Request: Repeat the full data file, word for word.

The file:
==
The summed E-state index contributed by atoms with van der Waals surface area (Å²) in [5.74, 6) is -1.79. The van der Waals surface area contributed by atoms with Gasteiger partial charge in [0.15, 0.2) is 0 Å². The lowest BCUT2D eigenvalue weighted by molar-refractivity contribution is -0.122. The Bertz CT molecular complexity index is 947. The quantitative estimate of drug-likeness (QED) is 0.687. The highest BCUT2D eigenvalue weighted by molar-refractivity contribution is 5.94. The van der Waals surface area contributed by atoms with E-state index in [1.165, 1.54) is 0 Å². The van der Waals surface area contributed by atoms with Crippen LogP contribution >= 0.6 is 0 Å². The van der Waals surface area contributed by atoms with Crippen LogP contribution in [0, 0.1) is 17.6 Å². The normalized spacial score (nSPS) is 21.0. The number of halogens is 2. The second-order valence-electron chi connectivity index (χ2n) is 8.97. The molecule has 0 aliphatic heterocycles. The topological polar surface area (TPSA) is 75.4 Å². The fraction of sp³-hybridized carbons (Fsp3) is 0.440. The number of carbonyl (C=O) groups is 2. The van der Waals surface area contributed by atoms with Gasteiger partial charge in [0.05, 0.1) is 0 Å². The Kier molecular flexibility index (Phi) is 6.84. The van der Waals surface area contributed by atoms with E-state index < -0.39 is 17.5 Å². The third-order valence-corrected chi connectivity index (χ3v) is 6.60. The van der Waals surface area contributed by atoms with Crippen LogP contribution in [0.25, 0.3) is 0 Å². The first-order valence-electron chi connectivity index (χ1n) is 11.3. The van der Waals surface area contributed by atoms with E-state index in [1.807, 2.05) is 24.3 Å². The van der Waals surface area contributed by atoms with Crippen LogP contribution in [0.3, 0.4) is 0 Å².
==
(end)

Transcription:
The summed E-state index contributed by atoms with van der Waals surface area (Å²) in [5.74, 6) is -1.79. The van der Waals surface area contributed by atoms with Gasteiger partial charge in [0.15, 0.2) is 0 Å². The lowest BCUT2D eigenvalue weighted by molar-refractivity contribution is -0.122. The Bertz CT molecular complexity index is 947. The quantitative estimate of drug-likeness (QED) is 0.687. The highest BCUT2D eigenvalue weighted by molar-refractivity contribution is 5.94. The van der Waals surface area contributed by atoms with E-state index in [1.165, 1.54) is 0 Å². The van der Waals surface area contributed by atoms with Crippen LogP contribution >= 0.6 is 0 Å². The van der Waals surface area contributed by atoms with Crippen LogP contribution in [0, 0.1) is 17.6 Å². The normalized spacial score (nSPS) is 21.0. The number of halogens is 2. The second-order valence-electron chi connectivity index (χ2n) is 8.97. The molecule has 0 aliphatic heterocycles. The topological polar surface area (TPSA) is 75.4 Å². The fraction of sp³-hybridized carbons (Fsp3) is 0.440. The number of carbonyl (C=O) groups is 2. The van der Waals surface area contributed by atoms with Gasteiger partial charge in [0.05, 0.1) is 0 Å². The Kier molecular flexibility index (Phi) is 6.84. The van der Waals surface area contributed by atoms with E-state index < -0.39 is 17.5 Å². The third-order valence-corrected chi connectivity index (χ3v) is 6.60. The van der Waals surface area contributed by atoms with Crippen LogP contribution in [0.25, 0.3) is 0 Å². The first-order valence-electron chi connectivity index (χ1n) is 11.3. The van der Waals surface area contributed by atoms with E-state index in [1.807, 2.05) is 24.3 Å². The van der Waals surface area contributed by atoms with Crippen LogP contribution in [0.3, 0.4) is 0 Å².